Anton De Pasquale has had his two quickest times in Bathurst 12 Hour qualifying deleted, having gone below the permissible benchmark time for his MARC II V8 entry.
As part of their eligibility for the Invitational Class at the event, the purpose-built, Australian-made cars are allowed to lap no quicker than 2:05s during any session.
Erebus Supercars driver De Pasquale clocked a 2:04.7910s and 2:04.2585s on consecutive laps in qualifying, before finishing his run with a 2:05.3653s.
- Supercars.com.au, 3rd Feb 2019
I want to take nothing away from the Earl Bamber Motorsport team, who with their three drivers Matt Campbell, Dennis Olsen and Dirk Werner, took their Porsche 911 GT3 R to victory in the Bathurst 12 Hour yesterday. Endurance racing is in my opinion, the pinnacle of team motorsport and anything over 500km is a test of machinery. To even survive 12 hours is a feat unto itself.
But something deeply bothers me about the regulations of the Bathurst 12 Hour. It is mostly a mix of GT3 and GT4 cars, both of which are run to a set of international regulations, and then there is an invitational class which as the above article indicates, are deliberately hamstrung so that they have no chance of winning anything.
Although in race trim, the fastest race lap was only 2:03.53 by Josh Burdon in the Nissan GT-R GT3 on lap 300, the fastest qualifying time was 2:02.93 by Raffaele Marciello in the Mercedes-AMG GT3. That means that the MARC II Mustang V8 would have qualified a lowly 25th had it been allowed to; that still isn't really fast enough to bother the faster cars, let alone even challenge for a race win. I just think that arbitrarily imposing a limit of 2:05 is really really churlish.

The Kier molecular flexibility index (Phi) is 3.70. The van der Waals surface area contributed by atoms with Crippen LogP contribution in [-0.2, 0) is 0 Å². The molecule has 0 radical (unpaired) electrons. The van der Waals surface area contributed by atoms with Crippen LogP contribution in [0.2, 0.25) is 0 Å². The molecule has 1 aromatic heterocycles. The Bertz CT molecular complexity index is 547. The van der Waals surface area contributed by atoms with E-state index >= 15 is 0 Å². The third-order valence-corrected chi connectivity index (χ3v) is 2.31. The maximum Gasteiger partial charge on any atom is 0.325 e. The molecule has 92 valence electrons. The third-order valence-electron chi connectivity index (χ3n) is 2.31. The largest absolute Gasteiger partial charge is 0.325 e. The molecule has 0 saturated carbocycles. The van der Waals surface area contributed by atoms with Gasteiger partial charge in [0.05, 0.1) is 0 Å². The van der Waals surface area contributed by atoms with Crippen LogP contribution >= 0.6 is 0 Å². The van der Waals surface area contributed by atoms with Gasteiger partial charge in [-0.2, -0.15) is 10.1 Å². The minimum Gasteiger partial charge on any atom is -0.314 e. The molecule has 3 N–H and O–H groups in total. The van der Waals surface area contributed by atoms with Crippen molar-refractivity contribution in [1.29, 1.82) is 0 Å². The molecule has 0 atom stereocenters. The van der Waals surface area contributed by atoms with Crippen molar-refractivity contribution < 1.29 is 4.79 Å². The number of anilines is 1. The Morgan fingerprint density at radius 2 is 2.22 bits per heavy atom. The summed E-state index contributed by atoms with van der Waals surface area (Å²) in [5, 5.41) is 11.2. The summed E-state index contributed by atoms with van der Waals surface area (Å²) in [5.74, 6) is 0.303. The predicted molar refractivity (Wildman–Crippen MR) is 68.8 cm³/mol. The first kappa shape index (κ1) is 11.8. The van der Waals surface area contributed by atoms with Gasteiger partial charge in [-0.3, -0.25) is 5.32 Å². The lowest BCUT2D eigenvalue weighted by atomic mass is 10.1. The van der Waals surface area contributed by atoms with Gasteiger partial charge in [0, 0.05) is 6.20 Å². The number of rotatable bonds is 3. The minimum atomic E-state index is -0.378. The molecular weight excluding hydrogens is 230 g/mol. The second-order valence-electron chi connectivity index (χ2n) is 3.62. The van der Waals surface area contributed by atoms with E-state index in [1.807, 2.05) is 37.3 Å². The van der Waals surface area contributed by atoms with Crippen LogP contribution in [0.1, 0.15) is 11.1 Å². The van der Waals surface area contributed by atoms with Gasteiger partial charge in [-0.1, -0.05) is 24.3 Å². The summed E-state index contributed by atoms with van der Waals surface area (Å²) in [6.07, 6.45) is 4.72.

It also speaks to a far far deeper problem that we have in Australian motorsport generally.
Since 2017, when the last VF Commodore rolled off the Elizabeth production line, there have been no cars manufactured in Australia. Well, I say none but I don't actually know because there could have been cars made by garagistas somewhere but the point remains that we do not have a motor industry any more.
Because we no longer have a motor industry any more, the capacity to produce race cars, which itself is only a very minor secondary market in the grand scheme of things, has been severely reduced. It is no longer possible as was the case with a Commodore, Falcon, or Camry, to get a shell before it went through the rest of the production process. Impressive race cars are almost always purpose-built anyway, but this just makes the job that much harder.
It also doesn't help that if we want to run a race and have the rest of the world turn up, we need to run to a set of international regulations. The result of that is that virtually every single race car which competes in a race like the Bathurst 12 Hour, is imported as a complete car, which is fine I suppose, except then you end up with this sort of thing happening.
In 2010, the GT300 category in Japan's Super GT series, found that an increasing number of teams chose to buy European GT3 cars instead of locally produced cars. In response, Super GT introduced the JAF-GT class and even went to the effort of making a "Mother Chassis" available; as well as an unbranded engine which was a Nissan VK45DE V8 in everything but name. As a result, we have ended up with some truly wonderful cars in the class over the years including the bespoke Mooncraft Shiden, a Toyota Corolla AE86 which had a V8 in it (the chassis was 20 years old), and even a Toyota Prius running the 3.6L V8 from the GT-One Le Mans car which was then mated to the Prius Hybrid system. It is gloriously delightful and proves that if you design a set of rules properly, then loveliness can happen.